Patient data

    We planned a retrospective study of patients with liver tumors who were treated by liver SBRT at the Tokyo Metropolitan Cancer and Infectious Diseases Center, Komagome Hospital between 2014 and 2019. The institutional patient database was used to screen patients. The eligibility criteria were as follows: (1) diagnosis of primary liver malignancy; (2) first liver SBRT (subsequent SBRT episodes were excluded); and (3) definitive treatment (not palliative intent). Patient characteristics, laboratory testing, imaging findings, and SBRT parameters were extracted from the medical records, and the comorbidities of the patients were evaluated by the Charlson comorbidity index[9]. This study was approved by the Institutional Review Board of Tokyo Metropolitan Cancer and Infectious Diseases Center, Komagome Hospital (#2450).

    Treatment procedure

    To visualize the liver tumor position, a fiducial marker (Visicoil, RadioMed LLC, California, USA; length: 10 mm, diameter: 0.75 mm) was implanted next to the target by the hand of a hepatologist 2 weeks prior the treatment. Subsequently, a 4-dimensional computed tomography (CT) image with contrast-enhancement was obtained for treatment planning. Treatments were conducted using a Vero 4DRT system (Mitsubishi Heavy Industry, Tokyo, Japan), which equips the tracking system.

    Gross tumor volume was defined in the planning CT scan with the guide of contrast-enhanced magnetic resonance imaging image fusion. The clinical target volume (CTV) was obtained by adding a 4-mm margin to the gross tumor volume within the liver volume, while the planning target volume (PTV) was generated by adding a margin to the CTV for uncertainness of setup and tracking (usually a 5-6 mm margin to the CTV).

    A total of 40 Gy in 5 fractions over two weeks was prescribed to the 70% isodose fitting to the PTV. The modified prescription was allowed to achieve dose constraints: A reduced prescription dose (down to 32 Gy) in 5 fractions was selected to reduce the normal liver dose, while a more fractionated schedule (40 Gy in 10 fractions) was selected for cases in which the PTV was in direct contacted with the OARs. Dose constraint criteria for the liver were volumes receiving 20 Gy (V20) < 20%. Dose for digestive tube was restricted below 30 Gy in 5 fractions to at most 0.5 cc of the volume.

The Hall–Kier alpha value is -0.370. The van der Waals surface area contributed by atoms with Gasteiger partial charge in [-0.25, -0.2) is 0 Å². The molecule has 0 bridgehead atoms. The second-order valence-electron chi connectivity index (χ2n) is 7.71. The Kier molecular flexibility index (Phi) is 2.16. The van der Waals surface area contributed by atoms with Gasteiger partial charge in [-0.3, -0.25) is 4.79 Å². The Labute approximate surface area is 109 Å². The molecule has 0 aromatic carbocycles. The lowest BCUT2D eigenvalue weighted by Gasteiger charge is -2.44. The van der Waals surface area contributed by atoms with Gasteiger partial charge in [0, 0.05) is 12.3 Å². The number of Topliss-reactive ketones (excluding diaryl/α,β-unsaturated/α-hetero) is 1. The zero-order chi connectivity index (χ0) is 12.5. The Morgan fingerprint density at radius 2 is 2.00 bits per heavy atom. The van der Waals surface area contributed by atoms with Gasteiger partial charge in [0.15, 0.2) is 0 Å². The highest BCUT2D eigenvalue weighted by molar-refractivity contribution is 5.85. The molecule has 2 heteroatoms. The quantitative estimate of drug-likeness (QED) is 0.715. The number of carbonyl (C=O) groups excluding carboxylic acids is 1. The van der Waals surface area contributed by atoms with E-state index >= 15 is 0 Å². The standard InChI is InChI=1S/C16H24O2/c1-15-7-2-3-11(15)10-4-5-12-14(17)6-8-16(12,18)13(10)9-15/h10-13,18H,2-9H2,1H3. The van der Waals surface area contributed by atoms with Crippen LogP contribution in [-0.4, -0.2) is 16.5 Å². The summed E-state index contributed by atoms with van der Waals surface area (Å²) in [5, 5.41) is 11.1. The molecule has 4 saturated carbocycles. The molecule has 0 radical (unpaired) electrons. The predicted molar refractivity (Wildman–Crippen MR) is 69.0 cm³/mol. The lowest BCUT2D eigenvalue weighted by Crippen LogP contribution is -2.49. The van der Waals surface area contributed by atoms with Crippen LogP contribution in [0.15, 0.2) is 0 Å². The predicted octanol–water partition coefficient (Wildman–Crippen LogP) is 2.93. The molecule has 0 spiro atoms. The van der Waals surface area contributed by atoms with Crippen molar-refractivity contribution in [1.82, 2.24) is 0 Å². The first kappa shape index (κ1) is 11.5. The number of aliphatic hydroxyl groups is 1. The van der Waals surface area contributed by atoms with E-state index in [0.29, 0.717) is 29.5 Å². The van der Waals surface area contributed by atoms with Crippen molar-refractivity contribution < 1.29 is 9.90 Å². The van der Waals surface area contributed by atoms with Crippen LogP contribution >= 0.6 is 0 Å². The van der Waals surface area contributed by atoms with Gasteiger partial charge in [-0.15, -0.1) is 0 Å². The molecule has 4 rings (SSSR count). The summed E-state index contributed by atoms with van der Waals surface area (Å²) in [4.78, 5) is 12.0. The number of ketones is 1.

Evaluation of outcomes and statistical considerations

    To measure the difficulty of the treatment in each case, we invented criteria consisting of two physical factors and two tumor factors as shown in Table 1. Each adverse factor was weighted equally, and the patients were categorized by the number of harboring factors.

    Table 1

    Criteria of adverse factors

    1. Physical factor
        General conditionECOG performance status = 2 or above or Charlson comorbidity index = 5 or above
        Liver functionCP score = 7 or above or normal liver volume < 1000 mL*
    2. Tumor factor
        Tumor persistenceThree or more previous liver tumor treatments**
        Planning difficultyTarget is in immediate contact with the gastrointestinal tract or tumor size > 5 cm

    Patients were usually evaluated by liver function blood test and CT or magnetic resonance imaging every 3 to 6 months after the treatment. Endoscopy was not routinely performed unless the patient had gastrointestinal symptoms. Local control was defined as freedom from radiological progression (> 20% growth in the diameter), and data were censored when patients were lost to follow-up or died without local progression. Progression-free survival was defined as the duration to any liver tumor recurrence and death. Overall survival (OS) was defined as the time until to death from any cause. All the indicators were counted from the initial day of SBRT, and rates were estimated by the Kaplan-Meier method. Patients who had two or more adverse factors were compared to those who did not, in terms of local control rate. Toxicity was evaluated using the Common Terminology Criteria for Adverse Events version 4.0. Liver function before and after SBRT was evaluated with the CP scoring system.